for a moment,

as I had an urgent call
to make to Berlin.

No one was surprised,

as all the officers
at this type of meeting

are very busy

and there were lots of calls
to be made to the front.

That was it.

Everything was in place.

It was merely a question of time.

I found a new excuse to leave the room.

12:40 PM

-I have a call to make.
-Go ahead.

The briefcase was in Brandt's way

and he moved it,

planted it against the thick pillar
that supported the heavy oak table.

With this casual but faithful gesture,

colonel Brandt unintentionally
deflected the blast

away from Hitler.

It's time.

I'll wait for you.


Stauffenberg had left the building.

It was only a matter of time.

I felt the blast on my cheeks.

Hitler was dead.

No one
could have survive such an explosion.

-General, where's the Führer?

-The Führer is in the shack!

The conference room was blown apart.

There was total confusion
as guards and soldiers rushed

to remove the wounded
from the wreckage.

Call for help!
Where's the rescue team?

was convinced that Hitler was dead.

He saw his body on a stretcher.

My back!


Stauffenberg and von Haeften
rushed to their car.

They had to reach Berlin
as soon as possible.

Clear the road!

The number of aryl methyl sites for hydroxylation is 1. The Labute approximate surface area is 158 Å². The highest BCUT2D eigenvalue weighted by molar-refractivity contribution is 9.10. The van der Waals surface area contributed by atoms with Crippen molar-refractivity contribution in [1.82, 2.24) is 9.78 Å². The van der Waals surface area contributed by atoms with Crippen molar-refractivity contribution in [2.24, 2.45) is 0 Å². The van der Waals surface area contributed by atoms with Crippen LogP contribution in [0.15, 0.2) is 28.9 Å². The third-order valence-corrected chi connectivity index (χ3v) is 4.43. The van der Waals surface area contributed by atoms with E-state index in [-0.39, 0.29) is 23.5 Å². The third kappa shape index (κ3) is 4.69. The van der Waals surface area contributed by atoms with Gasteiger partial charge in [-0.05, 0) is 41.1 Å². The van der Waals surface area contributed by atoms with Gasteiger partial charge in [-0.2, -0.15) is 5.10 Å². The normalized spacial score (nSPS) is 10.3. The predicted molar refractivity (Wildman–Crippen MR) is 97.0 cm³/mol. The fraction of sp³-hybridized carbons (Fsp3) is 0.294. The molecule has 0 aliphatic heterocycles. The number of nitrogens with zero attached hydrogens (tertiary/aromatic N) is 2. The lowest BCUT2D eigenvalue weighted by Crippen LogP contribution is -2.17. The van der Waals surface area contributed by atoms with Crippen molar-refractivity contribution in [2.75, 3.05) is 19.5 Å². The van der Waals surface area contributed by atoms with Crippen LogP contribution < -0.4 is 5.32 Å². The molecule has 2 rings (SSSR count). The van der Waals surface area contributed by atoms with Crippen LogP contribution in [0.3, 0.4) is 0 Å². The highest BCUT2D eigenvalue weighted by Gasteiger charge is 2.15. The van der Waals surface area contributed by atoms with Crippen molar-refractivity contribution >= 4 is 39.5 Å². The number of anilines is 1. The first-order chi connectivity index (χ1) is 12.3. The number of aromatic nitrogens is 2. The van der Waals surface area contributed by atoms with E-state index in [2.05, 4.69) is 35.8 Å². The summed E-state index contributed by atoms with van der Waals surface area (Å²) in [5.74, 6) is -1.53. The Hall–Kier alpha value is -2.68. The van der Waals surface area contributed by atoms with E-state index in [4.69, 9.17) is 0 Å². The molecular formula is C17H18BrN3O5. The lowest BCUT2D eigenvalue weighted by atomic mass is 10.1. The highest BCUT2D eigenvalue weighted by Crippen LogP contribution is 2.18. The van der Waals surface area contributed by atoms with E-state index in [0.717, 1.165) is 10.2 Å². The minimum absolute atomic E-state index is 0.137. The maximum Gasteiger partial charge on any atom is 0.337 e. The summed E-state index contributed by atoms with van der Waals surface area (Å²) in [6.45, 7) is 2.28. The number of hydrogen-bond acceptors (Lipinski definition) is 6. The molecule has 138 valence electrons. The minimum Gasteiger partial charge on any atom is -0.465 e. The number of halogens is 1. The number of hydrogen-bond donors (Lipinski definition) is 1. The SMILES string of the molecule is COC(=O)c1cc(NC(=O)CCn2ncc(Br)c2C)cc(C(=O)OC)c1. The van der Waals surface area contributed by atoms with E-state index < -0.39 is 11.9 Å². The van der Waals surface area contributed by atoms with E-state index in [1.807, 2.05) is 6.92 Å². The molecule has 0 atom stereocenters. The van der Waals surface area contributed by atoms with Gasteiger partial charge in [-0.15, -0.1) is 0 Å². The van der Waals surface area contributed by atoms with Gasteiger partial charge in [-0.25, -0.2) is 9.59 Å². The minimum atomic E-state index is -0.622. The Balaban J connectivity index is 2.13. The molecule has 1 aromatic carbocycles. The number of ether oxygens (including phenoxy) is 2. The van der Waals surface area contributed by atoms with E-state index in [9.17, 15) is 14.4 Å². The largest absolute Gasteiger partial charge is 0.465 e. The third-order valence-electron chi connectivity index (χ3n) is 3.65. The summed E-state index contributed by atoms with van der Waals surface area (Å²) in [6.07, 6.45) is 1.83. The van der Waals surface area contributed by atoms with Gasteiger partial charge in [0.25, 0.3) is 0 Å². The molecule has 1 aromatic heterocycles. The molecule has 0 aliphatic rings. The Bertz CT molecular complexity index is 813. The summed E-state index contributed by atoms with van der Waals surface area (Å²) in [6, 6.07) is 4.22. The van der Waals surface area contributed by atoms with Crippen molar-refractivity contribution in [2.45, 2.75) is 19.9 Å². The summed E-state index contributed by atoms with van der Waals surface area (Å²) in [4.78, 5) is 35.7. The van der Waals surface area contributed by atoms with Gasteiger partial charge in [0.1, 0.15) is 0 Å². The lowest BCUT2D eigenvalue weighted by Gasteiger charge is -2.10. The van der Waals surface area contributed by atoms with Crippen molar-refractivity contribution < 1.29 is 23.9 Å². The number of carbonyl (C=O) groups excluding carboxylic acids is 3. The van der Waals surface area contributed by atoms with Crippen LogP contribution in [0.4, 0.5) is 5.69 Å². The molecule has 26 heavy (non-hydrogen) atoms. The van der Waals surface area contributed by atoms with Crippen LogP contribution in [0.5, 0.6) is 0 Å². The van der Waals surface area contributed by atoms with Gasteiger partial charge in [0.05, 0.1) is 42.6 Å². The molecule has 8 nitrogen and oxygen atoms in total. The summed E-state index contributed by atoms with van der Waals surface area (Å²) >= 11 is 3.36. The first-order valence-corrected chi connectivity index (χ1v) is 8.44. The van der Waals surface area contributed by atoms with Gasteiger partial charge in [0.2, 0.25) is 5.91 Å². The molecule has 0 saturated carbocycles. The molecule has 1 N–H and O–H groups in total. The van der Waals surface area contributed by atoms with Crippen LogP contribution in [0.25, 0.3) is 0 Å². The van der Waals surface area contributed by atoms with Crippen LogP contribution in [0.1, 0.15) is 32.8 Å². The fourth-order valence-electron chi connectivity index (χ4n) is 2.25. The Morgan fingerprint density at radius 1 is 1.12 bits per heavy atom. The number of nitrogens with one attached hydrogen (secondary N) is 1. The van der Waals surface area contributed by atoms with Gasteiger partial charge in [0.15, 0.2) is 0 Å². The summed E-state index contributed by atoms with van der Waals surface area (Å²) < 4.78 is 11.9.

The conspirators
believed their accomplices

had cut all communication
between the Wolf's Lair and Berlin.

But in their haste,

a number of possibilities
had been overlooked.

Contradictory reports
were already circulating.

At 1:15, Claus von Stauffenberg
took off from the aerodrome,

heading for Berlin.

For him, the operation was a success.

Hitler was dead.

In Berlin, the sealed orders
for Operation Valkyrie

had been distributed

and provisional government
formed by general Beck.

But nothing was to go as planned.

Co-conspirators general Olbricht
and colonel Quirnheim

were waiting for confirmation
to launch the operation.

Three precious hours were lost
before Stauffenberg landed

and told them that Hitler was dead.

At four p.m., Operation Valkyrie
was launched at last.

All the officers mobilised for Valkyrie
had received a sealed envelope

containing brief orders.

All the heads of the SS
were to be arrested immediately

and their men disarmed.

As well as Goering, Bormann,

Himmler and Goebbels.

But nothing was to go as planned.

towards the end of the afternoon,

a voice rang out

from every loudspeaker in the city.

The Führer's.

"A very small clique

of ambitious and unscrupulous officers
formed a conspiracy

to do away with me."

4:00 PM